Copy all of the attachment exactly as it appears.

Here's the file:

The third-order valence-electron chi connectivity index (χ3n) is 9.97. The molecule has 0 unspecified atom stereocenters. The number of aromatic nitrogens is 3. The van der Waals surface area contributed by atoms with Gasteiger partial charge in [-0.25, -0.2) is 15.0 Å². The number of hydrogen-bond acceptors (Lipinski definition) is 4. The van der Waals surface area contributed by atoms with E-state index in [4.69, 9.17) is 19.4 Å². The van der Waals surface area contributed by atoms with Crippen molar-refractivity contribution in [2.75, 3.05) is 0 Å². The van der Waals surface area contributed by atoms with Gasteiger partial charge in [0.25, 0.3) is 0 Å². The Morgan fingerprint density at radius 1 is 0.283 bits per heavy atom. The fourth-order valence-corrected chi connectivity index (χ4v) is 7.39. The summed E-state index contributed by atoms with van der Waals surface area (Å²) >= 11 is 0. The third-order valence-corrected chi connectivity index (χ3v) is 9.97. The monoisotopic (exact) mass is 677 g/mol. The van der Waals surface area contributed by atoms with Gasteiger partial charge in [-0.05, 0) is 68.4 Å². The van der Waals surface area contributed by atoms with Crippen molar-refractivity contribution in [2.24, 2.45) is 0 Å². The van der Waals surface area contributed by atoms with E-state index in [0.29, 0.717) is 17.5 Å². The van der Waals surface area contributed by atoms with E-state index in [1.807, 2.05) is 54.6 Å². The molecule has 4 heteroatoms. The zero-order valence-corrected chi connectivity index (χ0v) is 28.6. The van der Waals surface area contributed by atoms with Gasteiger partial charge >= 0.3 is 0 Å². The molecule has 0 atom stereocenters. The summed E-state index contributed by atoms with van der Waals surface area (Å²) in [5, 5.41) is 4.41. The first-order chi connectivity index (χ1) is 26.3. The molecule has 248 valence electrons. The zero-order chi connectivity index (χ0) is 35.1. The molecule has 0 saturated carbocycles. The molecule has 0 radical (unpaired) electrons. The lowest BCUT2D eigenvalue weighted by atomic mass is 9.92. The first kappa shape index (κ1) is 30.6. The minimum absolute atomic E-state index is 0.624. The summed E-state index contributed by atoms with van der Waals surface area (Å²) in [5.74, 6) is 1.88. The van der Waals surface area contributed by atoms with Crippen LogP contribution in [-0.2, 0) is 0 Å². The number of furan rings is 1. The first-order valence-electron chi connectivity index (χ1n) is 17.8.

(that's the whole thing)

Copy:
The third-order valence-electron chi connectivity index (χ3n) is 9.97. The molecule has 0 unspecified atom stereocenters. The number of aromatic nitrogens is 3. The van der Waals surface area contributed by atoms with Gasteiger partial charge in [-0.25, -0.2) is 15.0 Å². The number of hydrogen-bond acceptors (Lipinski definition) is 4. The van der Waals surface area contributed by atoms with E-state index in [4.69, 9.17) is 19.4 Å². The van der Waals surface area contributed by atoms with Crippen molar-refractivity contribution in [2.75, 3.05) is 0 Å². The van der Waals surface area contributed by atoms with Gasteiger partial charge in [0.25, 0.3) is 0 Å². The Morgan fingerprint density at radius 1 is 0.283 bits per heavy atom. The fourth-order valence-corrected chi connectivity index (χ4v) is 7.39. The summed E-state index contributed by atoms with van der Waals surface area (Å²) >= 11 is 0. The third-order valence-corrected chi connectivity index (χ3v) is 9.97. The monoisotopic (exact) mass is 677 g/mol. The van der Waals surface area contributed by atoms with Gasteiger partial charge in [-0.05, 0) is 68.4 Å². The van der Waals surface area contributed by atoms with Crippen molar-refractivity contribution in [2.24, 2.45) is 0 Å². The van der Waals surface area contributed by atoms with E-state index in [0.29, 0.717) is 17.5 Å². The van der Waals surface area contributed by atoms with E-state index in [1.807, 2.05) is 54.6 Å². The molecule has 4 heteroatoms. The zero-order valence-corrected chi connectivity index (χ0v) is 28.6. The van der Waals surface area contributed by atoms with Gasteiger partial charge >= 0.3 is 0 Å². The molecule has 0 atom stereocenters. The summed E-state index contributed by atoms with van der Waals surface area (Å²) in [5, 5.41) is 4.41. The first-order chi connectivity index (χ1) is 26.3. The molecule has 248 valence electrons. The zero-order chi connectivity index (χ0) is 35.1. The molecule has 0 saturated carbocycles. The molecule has 0 radical (unpaired) electrons. The lowest BCUT2D eigenvalue weighted by atomic mass is 9.92. The first kappa shape index (κ1) is 30.6. The minimum absolute atomic E-state index is 0.624. The summed E-state index contributed by atoms with van der Waals surface area (Å²) in [5.74, 6) is 1.88. The van der Waals surface area contributed by atoms with Crippen LogP contribution in [-0.2, 0) is 0 Å². The number of furan rings is 1. The first-order valence-electron chi connectivity index (χ1n) is 17.8.